The DOJ offers several Commonly Asked Questions guidance documents on a variety of topics, and offers solutions for common ADA access problems.
Individuals who feel they have been discriminated against on the basis of disability have several options, depending on under which Title the alleged violation occurred.
Employment-related violations are handled under the EEOC. Title II and III complaints are filed with the DOJ. There are some states that will handle disability-related complaints through the State Attorney General’s office. Individuals with a disability are always encouraged to speak to the covered entity first to resolve issues before proceeding further.
ADA guidance documents provide a template for complying with the law. A key component of compliance is to know which Title applies in your situation, and reviewing the key items provided in the guidance documents.
The EEOC provides significant resources on their website to provide employers with crucial information.
Once you hire an individual with a disability (or a current employee becomes disabled), it’s crucial to maintain open lines of communication. Most individuals with a disability know what reasonable accommodations work for their situation. If the accommodation is an undue burden or not readily achievable, explain your reason for denying the accommodation, and offer alternative accommodations, if possible.
Some accommodations can be offered proactively. For example, offering an interpreter for staff meetings, or recording a meeting for an employee who is blind or low vision in lieu of taking notes demonstrates your commitment to ensuring the employee has equal access to the information.
Ensure all disability-related information regarding reasonable accommodations in writing. This will reduce any misunderstandings that could result in an EEOC complaint or litigation. The ADA archive website maintains a database of cases and settlement agreements by title.
Many law firms have less than 15 employees. While your law firm may be exempt from the provisions of the ADA, consider compliance as part of good business practice.
Employees with a disability contribute a unique perspective to diversity and inclusion in the workplace. A client with a disability may feel more comfortable, for example, working with a paralegal with a disability, or greeted by a receptionist that may have a similar disability.
Title II and III requirements and compliance are essentially the same. Areas of accessibility fall into four main categories: physical accessibility, including parking and building; websites; effective communication with individuals with hearing and speech disabilities, and individuals who are blind or have low vision; and service animals.
It is critical to have policies and procedures in place, and train employees regarding their role in providing accommodations for clients with a disability.
The ADA Primer for Small Businesses is an excellent resource, covering a wide variety of businesses and situations a public accommodation may encounter.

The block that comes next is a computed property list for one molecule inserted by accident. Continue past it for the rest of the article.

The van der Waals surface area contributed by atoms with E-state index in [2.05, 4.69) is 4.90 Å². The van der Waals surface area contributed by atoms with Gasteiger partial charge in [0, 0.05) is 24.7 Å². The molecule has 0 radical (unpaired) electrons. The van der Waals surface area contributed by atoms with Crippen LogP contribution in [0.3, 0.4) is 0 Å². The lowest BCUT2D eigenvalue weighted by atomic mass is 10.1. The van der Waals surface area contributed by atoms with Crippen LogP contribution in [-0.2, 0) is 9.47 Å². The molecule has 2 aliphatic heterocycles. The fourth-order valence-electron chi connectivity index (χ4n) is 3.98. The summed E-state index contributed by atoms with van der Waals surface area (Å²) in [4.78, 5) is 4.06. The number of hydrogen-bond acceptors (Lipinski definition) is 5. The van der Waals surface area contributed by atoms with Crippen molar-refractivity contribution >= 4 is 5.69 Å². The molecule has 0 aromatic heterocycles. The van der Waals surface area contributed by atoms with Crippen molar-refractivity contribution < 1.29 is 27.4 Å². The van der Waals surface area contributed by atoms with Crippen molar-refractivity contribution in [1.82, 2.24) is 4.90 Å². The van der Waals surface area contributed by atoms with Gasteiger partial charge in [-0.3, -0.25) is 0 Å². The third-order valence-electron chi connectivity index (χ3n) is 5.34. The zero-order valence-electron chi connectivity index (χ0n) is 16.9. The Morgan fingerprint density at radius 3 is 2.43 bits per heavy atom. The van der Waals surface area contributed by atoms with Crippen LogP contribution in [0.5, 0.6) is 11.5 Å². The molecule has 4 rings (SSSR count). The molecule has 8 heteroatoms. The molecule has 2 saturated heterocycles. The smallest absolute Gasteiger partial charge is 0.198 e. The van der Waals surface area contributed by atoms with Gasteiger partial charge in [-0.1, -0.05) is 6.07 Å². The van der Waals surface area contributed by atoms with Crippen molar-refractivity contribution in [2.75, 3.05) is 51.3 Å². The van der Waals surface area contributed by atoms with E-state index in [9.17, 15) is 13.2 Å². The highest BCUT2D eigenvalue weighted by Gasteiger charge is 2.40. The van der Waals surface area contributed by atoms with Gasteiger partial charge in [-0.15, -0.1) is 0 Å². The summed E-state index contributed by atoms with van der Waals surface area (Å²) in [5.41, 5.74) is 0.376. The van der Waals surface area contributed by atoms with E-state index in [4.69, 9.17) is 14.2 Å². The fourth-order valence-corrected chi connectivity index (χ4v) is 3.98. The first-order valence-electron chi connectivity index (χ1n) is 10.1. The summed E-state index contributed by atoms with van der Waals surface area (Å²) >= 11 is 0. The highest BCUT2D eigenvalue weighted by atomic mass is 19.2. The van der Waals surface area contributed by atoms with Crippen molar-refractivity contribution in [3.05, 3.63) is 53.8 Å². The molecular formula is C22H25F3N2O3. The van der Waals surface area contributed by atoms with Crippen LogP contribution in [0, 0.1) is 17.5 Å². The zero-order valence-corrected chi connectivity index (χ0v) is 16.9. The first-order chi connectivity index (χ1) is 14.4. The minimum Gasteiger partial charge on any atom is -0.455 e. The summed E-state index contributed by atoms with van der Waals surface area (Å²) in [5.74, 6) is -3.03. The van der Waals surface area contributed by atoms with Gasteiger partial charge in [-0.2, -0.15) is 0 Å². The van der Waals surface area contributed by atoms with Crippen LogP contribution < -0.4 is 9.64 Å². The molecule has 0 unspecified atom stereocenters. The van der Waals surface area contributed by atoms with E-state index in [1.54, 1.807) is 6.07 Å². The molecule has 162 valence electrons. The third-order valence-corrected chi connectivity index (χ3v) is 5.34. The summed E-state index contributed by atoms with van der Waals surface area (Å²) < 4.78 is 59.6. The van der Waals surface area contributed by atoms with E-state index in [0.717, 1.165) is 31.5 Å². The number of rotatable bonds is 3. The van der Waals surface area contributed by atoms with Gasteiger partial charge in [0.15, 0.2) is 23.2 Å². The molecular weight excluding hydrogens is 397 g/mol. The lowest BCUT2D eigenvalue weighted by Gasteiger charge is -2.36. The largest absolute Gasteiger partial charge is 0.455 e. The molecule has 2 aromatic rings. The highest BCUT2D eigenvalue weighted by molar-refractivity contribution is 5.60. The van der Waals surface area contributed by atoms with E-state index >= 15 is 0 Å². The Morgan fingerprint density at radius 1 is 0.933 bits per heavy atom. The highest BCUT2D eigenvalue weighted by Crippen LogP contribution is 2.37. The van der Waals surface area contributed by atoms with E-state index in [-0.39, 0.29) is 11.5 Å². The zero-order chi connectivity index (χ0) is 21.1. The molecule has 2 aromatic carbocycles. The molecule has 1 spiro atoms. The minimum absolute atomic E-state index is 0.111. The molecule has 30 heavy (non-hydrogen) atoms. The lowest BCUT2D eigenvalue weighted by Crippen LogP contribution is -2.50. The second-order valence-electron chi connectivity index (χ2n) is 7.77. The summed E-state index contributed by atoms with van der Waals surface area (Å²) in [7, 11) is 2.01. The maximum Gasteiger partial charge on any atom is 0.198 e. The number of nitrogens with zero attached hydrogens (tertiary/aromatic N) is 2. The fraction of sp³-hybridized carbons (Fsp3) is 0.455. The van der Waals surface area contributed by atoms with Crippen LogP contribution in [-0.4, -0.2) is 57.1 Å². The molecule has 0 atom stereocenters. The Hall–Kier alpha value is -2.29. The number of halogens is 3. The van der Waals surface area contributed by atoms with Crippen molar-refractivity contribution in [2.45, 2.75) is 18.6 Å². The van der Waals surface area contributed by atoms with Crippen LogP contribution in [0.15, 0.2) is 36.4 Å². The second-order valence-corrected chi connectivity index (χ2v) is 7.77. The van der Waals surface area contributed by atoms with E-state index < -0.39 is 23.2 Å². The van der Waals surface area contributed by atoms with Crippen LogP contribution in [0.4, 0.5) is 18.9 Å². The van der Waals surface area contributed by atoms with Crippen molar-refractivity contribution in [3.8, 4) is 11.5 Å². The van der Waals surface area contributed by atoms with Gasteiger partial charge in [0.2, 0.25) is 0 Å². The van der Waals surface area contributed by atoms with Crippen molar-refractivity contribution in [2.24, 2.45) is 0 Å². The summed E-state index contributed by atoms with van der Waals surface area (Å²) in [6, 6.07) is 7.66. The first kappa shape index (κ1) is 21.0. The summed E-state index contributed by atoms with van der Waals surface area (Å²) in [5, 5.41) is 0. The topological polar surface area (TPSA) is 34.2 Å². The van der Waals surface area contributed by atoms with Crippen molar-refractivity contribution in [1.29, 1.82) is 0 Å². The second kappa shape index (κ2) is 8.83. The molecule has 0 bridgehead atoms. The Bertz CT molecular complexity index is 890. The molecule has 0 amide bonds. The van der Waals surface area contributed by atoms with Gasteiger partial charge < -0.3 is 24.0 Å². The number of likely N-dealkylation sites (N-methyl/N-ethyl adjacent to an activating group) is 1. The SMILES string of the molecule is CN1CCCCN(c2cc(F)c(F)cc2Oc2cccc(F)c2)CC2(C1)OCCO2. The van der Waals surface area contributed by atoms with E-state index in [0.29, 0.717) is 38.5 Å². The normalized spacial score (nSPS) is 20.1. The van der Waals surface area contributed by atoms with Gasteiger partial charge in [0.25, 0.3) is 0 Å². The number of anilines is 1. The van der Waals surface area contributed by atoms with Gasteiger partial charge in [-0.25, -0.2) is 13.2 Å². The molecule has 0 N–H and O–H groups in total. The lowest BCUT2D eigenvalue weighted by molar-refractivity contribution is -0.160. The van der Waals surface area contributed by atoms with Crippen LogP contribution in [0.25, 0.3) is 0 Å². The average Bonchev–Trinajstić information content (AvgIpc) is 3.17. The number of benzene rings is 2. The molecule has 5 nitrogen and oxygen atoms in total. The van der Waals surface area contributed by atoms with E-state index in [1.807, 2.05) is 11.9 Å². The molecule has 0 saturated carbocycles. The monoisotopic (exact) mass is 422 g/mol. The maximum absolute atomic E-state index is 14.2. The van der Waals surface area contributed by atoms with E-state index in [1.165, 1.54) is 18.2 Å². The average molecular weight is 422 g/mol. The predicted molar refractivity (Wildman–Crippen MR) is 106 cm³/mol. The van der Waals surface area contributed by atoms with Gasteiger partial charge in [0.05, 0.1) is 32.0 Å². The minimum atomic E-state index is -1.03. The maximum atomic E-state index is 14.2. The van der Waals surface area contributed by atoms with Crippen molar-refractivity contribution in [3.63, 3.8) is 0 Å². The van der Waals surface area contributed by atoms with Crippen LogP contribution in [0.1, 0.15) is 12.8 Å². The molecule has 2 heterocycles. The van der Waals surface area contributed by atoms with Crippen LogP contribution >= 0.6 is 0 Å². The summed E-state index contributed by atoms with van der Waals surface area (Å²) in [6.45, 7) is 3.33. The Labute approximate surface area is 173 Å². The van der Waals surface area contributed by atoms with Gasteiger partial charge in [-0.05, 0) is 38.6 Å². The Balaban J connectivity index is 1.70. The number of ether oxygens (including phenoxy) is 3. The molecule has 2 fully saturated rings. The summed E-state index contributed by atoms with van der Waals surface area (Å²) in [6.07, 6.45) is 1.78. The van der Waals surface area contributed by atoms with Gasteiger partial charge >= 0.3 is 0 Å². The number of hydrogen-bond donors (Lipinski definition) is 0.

Serving clients with a disability is good business. The disability community is historically underserved in matters of law and in need of effective representation.
When serving a client with a disability, the key is open communication. Individuals with a disability are not homogenous. Ask the client what they need; having a disability is their lived experience and they know what works for them.
Be proactive; if you know your client uses a wheelchair or has a mobility impairment, assess whether your space is accessible. If not, offer an alternative location to meet. If your client is deaf, offer to hire a qualified interpreter. The ADA defines a qualified interpreter; it is crucial to ensure the interpreter is qualified to interpret in legal settings.
Additionally, ensure that you develop policies and procedures for working with clients with disabilities and train your staff accordingly. Deaf clients will often use a Video Relay Service; ensure that your staff know how to both accept and receive calls.
Clients who use a wheelchair may need assistance with doors that do not have automatic door openers, or may need staff to carry something for the client or bring an item that an able-bodied client would normally do themselves.
An individual who is blind or has low vision may need a verbal description of the room’s layout, or may need to be guided to the restroom or from an office to a conference room. You will not be able to predict every client’s needs, and that’s fine, but making sure you put yourself in a position to succeed is important for ADA compliance.
Again, open communication and periodically checking in with the client to see if accommodations are working or need modification is important.
If your firm has a website, have a web designer review it to see if it complies with ADA guidance on accessibility, and make changes as needed.
To assist small businesses to comply with the ADA, the Internal Revenue Service (IRS) Code includes a Disabled Access Credit (Section 44) for businesses with 30 or fewer full-time employees or with total revenues of $1 million or less in the previous tax year.
Eligible expenses may include the cost of undertaking barrier removal and alterations to improve accessibility, providing sign-language interpreters, or making material available in accessible formats such as Braille, audiotape, or large print.
Section 190 of the IRS Code provides a tax deduction for businesses of all sizes for costs incurred in removing architectural barriers in existing facilities or alterations. The maximum deduction is $15,000 per year. Speak to your tax professional for further information.
Prioritizing ADA compliance is essential for law firms to ensure inclusivity, equal access, and effective representation for all, irrespective of disabilities. The Americans with Disabilities Act (ADA), with its titles and provisions, is a pivotal legal framework aiming to eliminate discrimination and barriers in various aspects of life.
Complying involves navigating Titles I, II, and III, covering employment practices, government obligations, and accessibility requirements. Embracing ADA compliance means more than physical access; it necessitates reasonable accommodations, communication, and proactive policies.
Legal firms should value disabled individuals’ contributions, serving them with tailored approaches.